"What is going to be happening this year and in the next few years to come will be very painful for the government dependent, and very refreshing for the fiscally prudent."
I have been thinking quite a bit about this as of late. Part of my thinking is steeped in my training in finance and contracts. It has to do with the allocation of costs. Like, which "pots", "buckets", or "silos" to put costs in. Just fancy terms for basic accounting. Kind of like apples and oranges. Only these costs are very important jargon these days. They have to do with which costs should be federal, which are state, which are local, and which should be private.
What is going to be happening this year and in the next few years to come will be very painful for the government dependent, and very refreshing for the fiscally prudent. Unlike "pajama boy" who was at the "teat" of government from birth to death, we are (hopefully) going to be slowly returning to how this country should be run.
Should be run! Bird, who are you to tell us how this country should be run? Fine. Don't listen to me. Just look at our national debt which is about ready to crest $20T. And why is it that high? For one reason, we don't have our costs in the right pots. The pot which seems to get filled the highest and the fastest is the federal pot. So when it starts to overflow, we just get a bigger pot. And then a bigger pot after that. Pretty soon, the pot gets so large, we have a $20T (and growing) national debt.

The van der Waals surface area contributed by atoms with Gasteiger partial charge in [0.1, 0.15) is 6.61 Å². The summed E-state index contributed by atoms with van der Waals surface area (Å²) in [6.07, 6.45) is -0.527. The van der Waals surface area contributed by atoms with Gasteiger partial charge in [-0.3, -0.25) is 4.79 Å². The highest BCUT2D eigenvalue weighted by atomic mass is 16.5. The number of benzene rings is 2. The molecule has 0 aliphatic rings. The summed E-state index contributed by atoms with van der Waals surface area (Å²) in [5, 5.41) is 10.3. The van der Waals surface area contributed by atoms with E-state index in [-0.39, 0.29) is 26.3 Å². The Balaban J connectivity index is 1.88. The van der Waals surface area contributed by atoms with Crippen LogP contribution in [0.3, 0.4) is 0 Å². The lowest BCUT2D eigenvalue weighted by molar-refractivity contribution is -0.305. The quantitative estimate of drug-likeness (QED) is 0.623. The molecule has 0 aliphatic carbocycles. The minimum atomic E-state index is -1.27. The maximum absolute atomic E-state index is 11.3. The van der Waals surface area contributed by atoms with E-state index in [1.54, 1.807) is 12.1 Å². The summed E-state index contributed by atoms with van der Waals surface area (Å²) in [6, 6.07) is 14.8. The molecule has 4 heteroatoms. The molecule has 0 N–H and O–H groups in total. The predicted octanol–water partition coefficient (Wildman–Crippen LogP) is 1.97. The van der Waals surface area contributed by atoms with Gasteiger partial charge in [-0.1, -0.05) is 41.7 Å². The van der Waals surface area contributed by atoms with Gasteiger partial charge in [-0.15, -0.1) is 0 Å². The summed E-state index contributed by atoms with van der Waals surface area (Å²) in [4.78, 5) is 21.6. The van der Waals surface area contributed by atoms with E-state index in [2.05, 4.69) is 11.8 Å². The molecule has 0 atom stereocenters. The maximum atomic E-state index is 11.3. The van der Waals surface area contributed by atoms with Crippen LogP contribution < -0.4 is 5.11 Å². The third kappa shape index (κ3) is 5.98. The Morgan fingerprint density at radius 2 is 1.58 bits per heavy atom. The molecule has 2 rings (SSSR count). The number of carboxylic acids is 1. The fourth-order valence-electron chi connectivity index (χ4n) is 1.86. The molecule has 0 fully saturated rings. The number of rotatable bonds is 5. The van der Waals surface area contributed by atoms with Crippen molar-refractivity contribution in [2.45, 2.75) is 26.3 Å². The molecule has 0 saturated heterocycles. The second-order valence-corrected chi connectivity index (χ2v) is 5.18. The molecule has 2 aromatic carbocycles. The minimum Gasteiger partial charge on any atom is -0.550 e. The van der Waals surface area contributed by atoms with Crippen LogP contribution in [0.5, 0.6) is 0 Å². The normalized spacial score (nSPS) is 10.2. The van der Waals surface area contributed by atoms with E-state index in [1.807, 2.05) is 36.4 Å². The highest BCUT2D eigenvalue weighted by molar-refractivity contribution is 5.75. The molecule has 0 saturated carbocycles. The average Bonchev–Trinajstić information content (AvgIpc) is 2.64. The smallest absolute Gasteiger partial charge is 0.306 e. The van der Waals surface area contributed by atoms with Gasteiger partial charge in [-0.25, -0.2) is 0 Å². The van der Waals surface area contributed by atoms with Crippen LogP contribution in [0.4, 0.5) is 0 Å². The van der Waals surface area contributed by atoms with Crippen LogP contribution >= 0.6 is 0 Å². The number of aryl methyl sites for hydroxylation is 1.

The current Administration, under the leadership of President Trump and Speaker Ryan, are going to try and get that federal bucket to be more "right sized". In other words, get the federal government to pay for only the things which they should pay for. Like the defense of the states. Many, many of the other costs which are in the federal budget are either duplicative, wasteful (no longer needed), should be borne by the states, should be borne by local governments, or should be borne by the private market.
What needs to happen next is for the State of Minnesota to follow suit. First off, the state needs to be aware there will some costs that were borne by the federal government which no longer will be. It will then be up to each state to put those costs in the right buckets they control (state, local, or private). Or, they can reduce those costs, or even consider them unnecessary and eliminate them.
A bit of forewarning. Be prepared to the howling, the gnashing of teeth, the screams, the profanity and so on. It took generations to get this thing so cocked up, and now we are going to try and fix it in a few short years. It is going to be hard, but necessary.
Some might ask, "What if we don't?" The answer to that question lies in the numbers. Soon the bucket for the federal government will be so big, it will weigh down the stock market and the entire economy. It could cause a crash which would make the last one look like child's play.
Plan a sustainable budget, and then live to that budget. Then make sure the costs are in the right buckets. It really is as simple as that.